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TitleStudy of the piezoresistivity of doped nanocrystalline silicon thin films
Author(s)Gaspar, J.
Gieschke, P.
Ehling, C.
Kistner, J.
Gonçalves, N. J.
Vasilevskiy, Mikhail
Paul, O.
Alpuim, P.
Dark conductivity
Nanostructured materials
Plasma CVD
Semiconductor thin films
Issue dateJun-2011
PublisherAIP Publishing
JournalJournal of Applied Physics
Abstract(s)The piezoresistive response of n- and p-type hydrogenated nanocrystalline silicon thin films, deposited by hot-wire (HW) and plasma-enhanced chemical vapor deposition (PECVD) on thermally oxidized silicon wafers, has been studied using four-point bending tests. The piezoresistive gauge factor (GF) was measured on patterned thin-film micro-resistors rotated by an angle θ with respect to the principal strain axis. Both longitudinal (GFL) and transverse (GFT) GFs, corresponding to θ = 0° and 90°, respectively, are negative for n-type and positive for p-type films. For other values of θ (30°, 45°, 120°, and 135°) GFs have the same signal as GFL and GFT and their value is proportional to the normal strain associated with planes rotated by θ relative to the principal strain axis. It is concluded that the films are isotropic in the growth plane since the GF values follow a Mohr’s circle with the principal axes coinciding with those of the strain tensor. The strongest p-type pirezoresistive response (GFL = 41.0, GFT = 2.84) was found in a film deposited by PECVD at a substrate temperature of 250 °C and working pressure of 0.250 Torr, with dark conductivity 1.6 Ω−1cm−1. The strongest n-type response (GFL =− 28.1, GFT =− 5.60) was found in a film deposited by PECVD at 150 °C and working pressure of 3 Torr, with dark conductivity 9.7 Ω−1cm−1. A model for the piezoresistivity of nc-Si is proposed, based on a mean-field approximation for the conductivity of an ensemble of randomly oriented crystallites and neglecting grain boundary effects. The model is able to reproduce the measured GFL values for both n- and p-type films. It fails, however, to explain the transversal GFT data. Both experimental and theoretical data show that nanocrystalline silicon can have an isotropic piezoresistive effect of the order of 40% of the maximum response of crystalline silicon.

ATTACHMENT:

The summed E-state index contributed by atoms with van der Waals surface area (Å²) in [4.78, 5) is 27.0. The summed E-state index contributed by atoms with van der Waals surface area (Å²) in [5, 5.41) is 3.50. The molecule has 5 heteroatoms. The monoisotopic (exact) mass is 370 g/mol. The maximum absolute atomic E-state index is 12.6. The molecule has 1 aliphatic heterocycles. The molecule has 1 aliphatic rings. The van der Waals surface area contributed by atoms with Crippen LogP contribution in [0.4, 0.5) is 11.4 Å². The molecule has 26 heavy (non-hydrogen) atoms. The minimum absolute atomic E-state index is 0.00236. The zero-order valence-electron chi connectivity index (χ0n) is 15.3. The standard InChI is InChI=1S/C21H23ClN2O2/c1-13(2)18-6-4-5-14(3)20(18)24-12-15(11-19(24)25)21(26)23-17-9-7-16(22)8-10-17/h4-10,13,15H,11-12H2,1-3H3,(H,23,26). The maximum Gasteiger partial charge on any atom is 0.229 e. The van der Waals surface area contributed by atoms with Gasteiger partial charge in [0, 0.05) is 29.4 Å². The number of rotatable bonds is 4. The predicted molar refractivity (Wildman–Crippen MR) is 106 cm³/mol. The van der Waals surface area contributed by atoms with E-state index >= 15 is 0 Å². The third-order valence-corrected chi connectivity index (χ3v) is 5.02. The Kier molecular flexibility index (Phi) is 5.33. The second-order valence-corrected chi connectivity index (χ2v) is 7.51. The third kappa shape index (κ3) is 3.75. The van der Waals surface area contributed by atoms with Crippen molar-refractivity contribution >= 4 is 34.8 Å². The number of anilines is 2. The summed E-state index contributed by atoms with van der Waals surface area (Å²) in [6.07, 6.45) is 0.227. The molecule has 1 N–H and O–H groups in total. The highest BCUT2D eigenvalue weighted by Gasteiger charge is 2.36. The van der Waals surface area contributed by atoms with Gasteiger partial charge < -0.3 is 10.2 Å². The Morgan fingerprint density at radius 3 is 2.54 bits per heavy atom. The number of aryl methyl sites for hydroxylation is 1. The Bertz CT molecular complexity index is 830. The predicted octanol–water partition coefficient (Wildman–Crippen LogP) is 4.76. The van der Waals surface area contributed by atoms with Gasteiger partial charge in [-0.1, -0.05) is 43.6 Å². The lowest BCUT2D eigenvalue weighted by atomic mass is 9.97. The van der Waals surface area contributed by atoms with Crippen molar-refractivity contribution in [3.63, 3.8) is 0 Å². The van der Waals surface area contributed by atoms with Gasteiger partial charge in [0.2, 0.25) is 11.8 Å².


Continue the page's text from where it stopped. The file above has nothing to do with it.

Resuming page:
Publisher version
AccessOpen access
Appears in Collections:CDF - CEP - Artigos/Papers (with refereeing)

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